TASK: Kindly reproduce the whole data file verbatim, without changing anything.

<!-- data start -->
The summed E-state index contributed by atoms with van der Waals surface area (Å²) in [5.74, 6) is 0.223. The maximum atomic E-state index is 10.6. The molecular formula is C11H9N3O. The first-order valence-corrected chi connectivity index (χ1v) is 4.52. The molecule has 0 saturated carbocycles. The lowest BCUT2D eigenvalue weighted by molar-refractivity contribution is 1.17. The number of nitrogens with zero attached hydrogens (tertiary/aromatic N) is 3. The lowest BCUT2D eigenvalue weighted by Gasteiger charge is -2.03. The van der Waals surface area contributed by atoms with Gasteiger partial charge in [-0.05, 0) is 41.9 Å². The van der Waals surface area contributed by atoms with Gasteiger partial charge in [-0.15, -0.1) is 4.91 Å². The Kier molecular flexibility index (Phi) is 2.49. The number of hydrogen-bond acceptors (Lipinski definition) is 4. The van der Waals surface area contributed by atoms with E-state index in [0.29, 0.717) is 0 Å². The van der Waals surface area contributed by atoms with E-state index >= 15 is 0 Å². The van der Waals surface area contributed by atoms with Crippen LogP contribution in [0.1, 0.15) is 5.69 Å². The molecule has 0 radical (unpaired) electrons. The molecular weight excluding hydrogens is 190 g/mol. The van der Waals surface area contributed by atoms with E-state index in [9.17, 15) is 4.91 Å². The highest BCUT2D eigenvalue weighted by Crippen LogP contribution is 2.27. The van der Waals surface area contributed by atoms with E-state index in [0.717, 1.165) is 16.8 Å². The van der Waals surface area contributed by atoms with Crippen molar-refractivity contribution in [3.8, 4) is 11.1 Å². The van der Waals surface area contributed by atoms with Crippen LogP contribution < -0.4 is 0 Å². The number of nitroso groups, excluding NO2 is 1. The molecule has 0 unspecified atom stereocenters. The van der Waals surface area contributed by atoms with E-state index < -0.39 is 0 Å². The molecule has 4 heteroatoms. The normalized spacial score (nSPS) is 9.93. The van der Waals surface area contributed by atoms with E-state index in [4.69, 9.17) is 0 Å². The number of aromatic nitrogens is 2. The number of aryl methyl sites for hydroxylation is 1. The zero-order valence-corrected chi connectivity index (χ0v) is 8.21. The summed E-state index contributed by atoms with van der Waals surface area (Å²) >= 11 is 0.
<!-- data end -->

The summed E-state index contributed by atoms with van der Waals surface area (Å²) in [5.74, 6) is 0.223. The maximum atomic E-state index is 10.6. The molecular formula is C11H9N3O. The first-order valence-corrected chi connectivity index (χ1v) is 4.52. The molecule has 0 saturated carbocycles. The lowest BCUT2D eigenvalue weighted by molar-refractivity contribution is 1.17. The number of nitrogens with zero attached hydrogens (tertiary/aromatic N) is 3. The lowest BCUT2D eigenvalue weighted by Gasteiger charge is -2.03. The van der Waals surface area contributed by atoms with Gasteiger partial charge in [-0.05, 0) is 41.9 Å². The van der Waals surface area contributed by atoms with Gasteiger partial charge in [-0.15, -0.1) is 4.91 Å². The Kier molecular flexibility index (Phi) is 2.49. The number of hydrogen-bond acceptors (Lipinski definition) is 4. The van der Waals surface area contributed by atoms with E-state index in [0.29, 0.717) is 0 Å². The van der Waals surface area contributed by atoms with E-state index >= 15 is 0 Å². The van der Waals surface area contributed by atoms with Crippen LogP contribution in [0.1, 0.15) is 5.69 Å². The molecule has 0 radical (unpaired) electrons. The molecular weight excluding hydrogens is 190 g/mol. The van der Waals surface area contributed by atoms with E-state index in [9.17, 15) is 4.91 Å². The highest BCUT2D eigenvalue weighted by Crippen LogP contribution is 2.27. The van der Waals surface area contributed by atoms with E-state index in [0.717, 1.165) is 16.8 Å². The van der Waals surface area contributed by atoms with Crippen molar-refractivity contribution in [3.8, 4) is 11.1 Å². The van der Waals surface area contributed by atoms with Crippen LogP contribution < -0.4 is 0 Å². The number of nitroso groups, excluding NO2 is 1. The molecule has 0 unspecified atom stereocenters. The van der Waals surface area contributed by atoms with E-state index < -0.39 is 0 Å². The molecule has 4 heteroatoms. The normalized spacial score (nSPS) is 9.93. The van der Waals surface area contributed by atoms with E-state index in [4.69, 9.17) is 0 Å². The number of aromatic nitrogens is 2. The number of aryl methyl sites for hydroxylation is 1. The zero-order valence-corrected chi connectivity index (χ0v) is 8.21. The summed E-state index contributed by atoms with van der Waals surface area (Å²) >= 11 is 0.